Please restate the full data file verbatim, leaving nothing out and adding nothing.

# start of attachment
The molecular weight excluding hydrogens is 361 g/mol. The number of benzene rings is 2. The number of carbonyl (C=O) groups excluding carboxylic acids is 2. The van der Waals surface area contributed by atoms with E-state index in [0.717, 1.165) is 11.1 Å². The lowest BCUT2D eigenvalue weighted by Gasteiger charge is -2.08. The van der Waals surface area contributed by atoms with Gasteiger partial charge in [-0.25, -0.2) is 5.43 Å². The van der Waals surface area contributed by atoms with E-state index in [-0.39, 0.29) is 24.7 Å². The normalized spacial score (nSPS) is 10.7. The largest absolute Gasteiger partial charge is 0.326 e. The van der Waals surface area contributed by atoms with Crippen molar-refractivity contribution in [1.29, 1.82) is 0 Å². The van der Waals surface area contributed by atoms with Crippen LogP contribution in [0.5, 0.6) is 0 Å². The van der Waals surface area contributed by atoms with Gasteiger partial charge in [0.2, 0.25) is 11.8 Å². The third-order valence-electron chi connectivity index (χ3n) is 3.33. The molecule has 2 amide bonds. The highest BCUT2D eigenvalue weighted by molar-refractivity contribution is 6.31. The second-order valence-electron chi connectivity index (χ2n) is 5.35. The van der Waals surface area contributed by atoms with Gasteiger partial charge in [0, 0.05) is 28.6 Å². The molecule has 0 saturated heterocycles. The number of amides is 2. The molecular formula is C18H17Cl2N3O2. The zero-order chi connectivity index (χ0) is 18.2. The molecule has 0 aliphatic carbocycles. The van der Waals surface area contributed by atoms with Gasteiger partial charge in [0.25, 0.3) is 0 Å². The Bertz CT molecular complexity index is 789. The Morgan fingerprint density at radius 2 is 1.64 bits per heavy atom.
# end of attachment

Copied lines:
The molecular weight excluding hydrogens is 361 g/mol. The number of benzene rings is 2. The number of carbonyl (C=O) groups excluding carboxylic acids is 2. The van der Waals surface area contributed by atoms with E-state index in [0.717, 1.165) is 11.1 Å². The lowest BCUT2D eigenvalue weighted by Gasteiger charge is -2.08. The van der Waals surface area contributed by atoms with Gasteiger partial charge in [-0.25, -0.2) is 5.43 Å². The van der Waals surface area contributed by atoms with E-state index in [-0.39, 0.29) is 24.7 Å². The normalized spacial score (nSPS) is 10.7. The largest absolute Gasteiger partial charge is 0.326 e. The van der Waals surface area contributed by atoms with Crippen molar-refractivity contribution in [1.29, 1.82) is 0 Å². The van der Waals surface area contributed by atoms with Crippen LogP contribution in [0.5, 0.6) is 0 Å². The van der Waals surface area contributed by atoms with Gasteiger partial charge in [0.2, 0.25) is 11.8 Å². The third-order valence-electron chi connectivity index (χ3n) is 3.33. The molecule has 2 amide bonds. The highest BCUT2D eigenvalue weighted by molar-refractivity contribution is 6.31. The second-order valence-electron chi connectivity index (χ2n) is 5.35. The van der Waals surface area contributed by atoms with Gasteiger partial charge in [0, 0.05) is 28.6 Å². The molecule has 0 saturated heterocycles. The number of amides is 2. The molecular formula is C18H17Cl2N3O2. The zero-order chi connectivity index (χ0) is 18.2. The molecule has 0 aliphatic carbocycles. The van der Waals surface area contributed by atoms with Gasteiger partial charge in [0.25, 0.3) is 0 Å². The Bertz CT molecular complexity index is 789. The Morgan fingerprint density at radius 2 is 1.64 bits per heavy atom.